April's full moon, known as the pink moon, is named after the bright pink wildflower Phlox subulata that blooms in the spring.

Sign up for CNN’s Wonder Theory science newsletter. Explore the universe with news on fascinating discoveries, scientific advancements and more.

CNN  — 

April’s full moon will not shine pink tonight, despite its name, but the bright golden orb could still offer a sight to behold.

Moon observers can begin to see the lunar event starting Wednesday night, and it will peak early Thursday morning at 12:34 a.m. ET.

“The April full Moon, at first glance, will look like other full Moons,” said Dr. Noah Petro, chief of NASA’s planetary geology, geophysics and geochemistry lab, in an email. Each one, however, “presents a special opportunity to see a beautiful Moon and start looking at the Moon as it goes through its phases.

“I encourage people to dust off their binoculars or telescopes to look closely at the Moon, try to see the different colors (the light and dark regions), and recognize that those differences reflect different compositions of rock.”

Full moons are visible to those in the Northern and Southern hemispheres, as they are considered to be in the full moon phase up to 12 hours before and after their peak, according to EarthSky. The fullness of the moon won’t appear to be very different to the human eye the day before or after the crest.

For optimal viewing of the pink moon, Petro recommends finding a spot with minimal light pollution and with a clear view of the sky. Onlookers can also keep an eye out for Venus and Mars, as they will be out and fairly close to the moon in the night sky.

“When people look at the Moon, I want them to think of not just of it as a nearby neighbor in space, but of the Moon being like the eighth continent of the Earth,” said Petro via email.

Referencing the NASA Artemis lunar program, he added, “We are preparing to send astronauts back to the Moon as well as numerous robotic missions to its surface. The next several years are going to be very very exciting for lunar science!”

Pink moon in time for spring

The pink moon is a nod to the bountiful blooming flowers and trees that the spring weather brings. In particular, the pink moon gets its name from a hot pink wildflower, Phlox subulata, that grows in a thick mat of vibrant foliage, commonly referred to as creeping phlox, moss phlox or moss pink. The wildflower is native to eastern North America and often attracts butterflies that herald spring’s arrival, according to the Farmers’ Almanac.

Other names for this moon include the budding moon, flower moon and moon of the big leaves, among other names that came from Native American tribes in a nod to the flourishing foliage of the season, according to a guide compiled at Western Washington University.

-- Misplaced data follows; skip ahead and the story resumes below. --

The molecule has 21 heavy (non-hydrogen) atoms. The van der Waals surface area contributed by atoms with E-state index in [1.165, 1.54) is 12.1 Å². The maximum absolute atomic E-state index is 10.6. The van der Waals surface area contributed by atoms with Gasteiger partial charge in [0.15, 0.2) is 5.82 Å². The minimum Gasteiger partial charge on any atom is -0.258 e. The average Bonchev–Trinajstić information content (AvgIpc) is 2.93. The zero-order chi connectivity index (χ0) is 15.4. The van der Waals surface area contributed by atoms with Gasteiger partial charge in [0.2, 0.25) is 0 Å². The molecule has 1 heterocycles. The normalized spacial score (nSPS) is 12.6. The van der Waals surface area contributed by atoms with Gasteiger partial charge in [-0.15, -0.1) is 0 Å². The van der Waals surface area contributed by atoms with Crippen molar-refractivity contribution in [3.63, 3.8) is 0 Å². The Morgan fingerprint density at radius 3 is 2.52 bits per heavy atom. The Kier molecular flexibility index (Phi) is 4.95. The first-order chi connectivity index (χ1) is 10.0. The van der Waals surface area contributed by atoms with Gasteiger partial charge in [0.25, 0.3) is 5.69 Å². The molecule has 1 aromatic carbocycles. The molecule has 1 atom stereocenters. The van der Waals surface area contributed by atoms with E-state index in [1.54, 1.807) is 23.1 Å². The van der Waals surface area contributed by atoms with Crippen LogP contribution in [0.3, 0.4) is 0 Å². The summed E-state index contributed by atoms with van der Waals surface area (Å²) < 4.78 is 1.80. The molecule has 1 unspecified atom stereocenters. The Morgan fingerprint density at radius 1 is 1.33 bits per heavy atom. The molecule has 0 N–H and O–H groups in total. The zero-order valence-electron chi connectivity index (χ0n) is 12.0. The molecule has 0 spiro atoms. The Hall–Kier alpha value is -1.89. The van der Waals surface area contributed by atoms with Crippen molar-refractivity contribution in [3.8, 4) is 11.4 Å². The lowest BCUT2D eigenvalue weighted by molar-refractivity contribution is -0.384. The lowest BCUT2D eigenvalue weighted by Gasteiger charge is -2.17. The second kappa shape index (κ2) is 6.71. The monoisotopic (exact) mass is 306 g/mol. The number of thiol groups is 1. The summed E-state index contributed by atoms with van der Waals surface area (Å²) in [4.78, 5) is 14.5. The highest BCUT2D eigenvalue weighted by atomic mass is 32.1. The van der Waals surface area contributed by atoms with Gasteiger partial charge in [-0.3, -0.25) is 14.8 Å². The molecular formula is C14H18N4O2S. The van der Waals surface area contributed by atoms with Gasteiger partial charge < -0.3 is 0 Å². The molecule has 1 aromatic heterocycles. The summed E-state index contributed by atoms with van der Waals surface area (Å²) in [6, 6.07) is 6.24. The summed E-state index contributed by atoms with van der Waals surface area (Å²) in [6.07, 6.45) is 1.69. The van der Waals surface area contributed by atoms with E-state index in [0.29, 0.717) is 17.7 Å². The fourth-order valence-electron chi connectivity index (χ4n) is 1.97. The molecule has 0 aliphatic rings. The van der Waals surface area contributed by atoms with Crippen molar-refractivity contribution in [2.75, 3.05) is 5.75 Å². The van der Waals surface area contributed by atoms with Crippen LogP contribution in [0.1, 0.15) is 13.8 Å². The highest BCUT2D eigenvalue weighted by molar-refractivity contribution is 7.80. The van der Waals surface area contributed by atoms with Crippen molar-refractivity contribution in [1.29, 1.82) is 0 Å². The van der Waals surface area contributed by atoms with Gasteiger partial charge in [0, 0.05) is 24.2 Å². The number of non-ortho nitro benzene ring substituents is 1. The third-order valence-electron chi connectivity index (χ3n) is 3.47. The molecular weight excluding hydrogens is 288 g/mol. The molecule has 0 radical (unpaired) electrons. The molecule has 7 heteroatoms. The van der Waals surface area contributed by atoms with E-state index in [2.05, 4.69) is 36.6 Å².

This year’s April full moon is also the first full moon of spring, otherwise known as the Paschal full moon. This lunar event is of particular importance to those who celebrate Easter, as the date of the religious observance falls on the Sunday after the Paschal moon makes its appearance in the night sky.

More full moons

There are nine more moons this year to keep an eye out for, with two in August that are supermoons, meaning they will appear larger in the sky due to their closer proximity to Earth.

Here’s the list of full moons remaining in 2023, according to the Farmers’ Almanac:

• May 5: Flower moon

• June 3: Strawberry moon

• July 3: Buck moon

• August 1: Sturgeon moon

• August 30: Blue moon

• September 29: Harvest moon

• October 28: Hunter’s moon

• November 27: Beaver moon

• December 26: Cold moon

Lunar and solar eclipses

There will be a total of four eclipses to spot in 2023, with two solar eclipses and two lunar eclipses.

One total solar eclipse will be visible on April 20 to those in Australia, Southeast Asia and Antarctica. During a short period of time, the moon will move between the sun and Earth, causing the sun to look like a fiery circle in the sky. The event will require proper eclipse glasses to view safely.

Shortly after, a penumbral lunar eclipse will occur on May 5, visible for those in Africa, Asia and Australia. During this eclipse, the moon will enter Earth’s shadow, causing the lunar surface to dim.

An annular solar eclipse will take place on October 14 — look up if you live in North, Central or South America. This event will occur when the moon is at or near its farthest point from Earth, making the moon appear smaller than the sun and creating a more pronounced glowing ring when passing between the sun and Earth.

On October 28, a partial lunar eclipse will be viewable by people in Europe, Asia, Australia, Africa, parts of North America and much of South America. Only part of the moon will pass into shadow, since the Earth and moon won’t be completely aligned.

Meteor showers

Finally ending the meteor shower drought, the Lyrids will rain down at the end of this month and will bring the first major shower since the Quadrantids appeared in January. The Lyrids will be shortly followed by May’s celestial event of the Aquariids.

Here are the remaining meteor showers of 2023 and their peak dates:

• Lyrids: April 22-23

• Eta Aquariids: May 5-6

• Southern Delta Aquariids: July 30-31

• Alpha Capricornids: July 30-31

• Perseids: August 12-13

• Orionids: October 20-21

• Southern Taurids: November 4-5

• Northern Taurids: November 11-12

• Leonids: November 17-18

• Geminids: December 13-14

• Ursids: December 21-22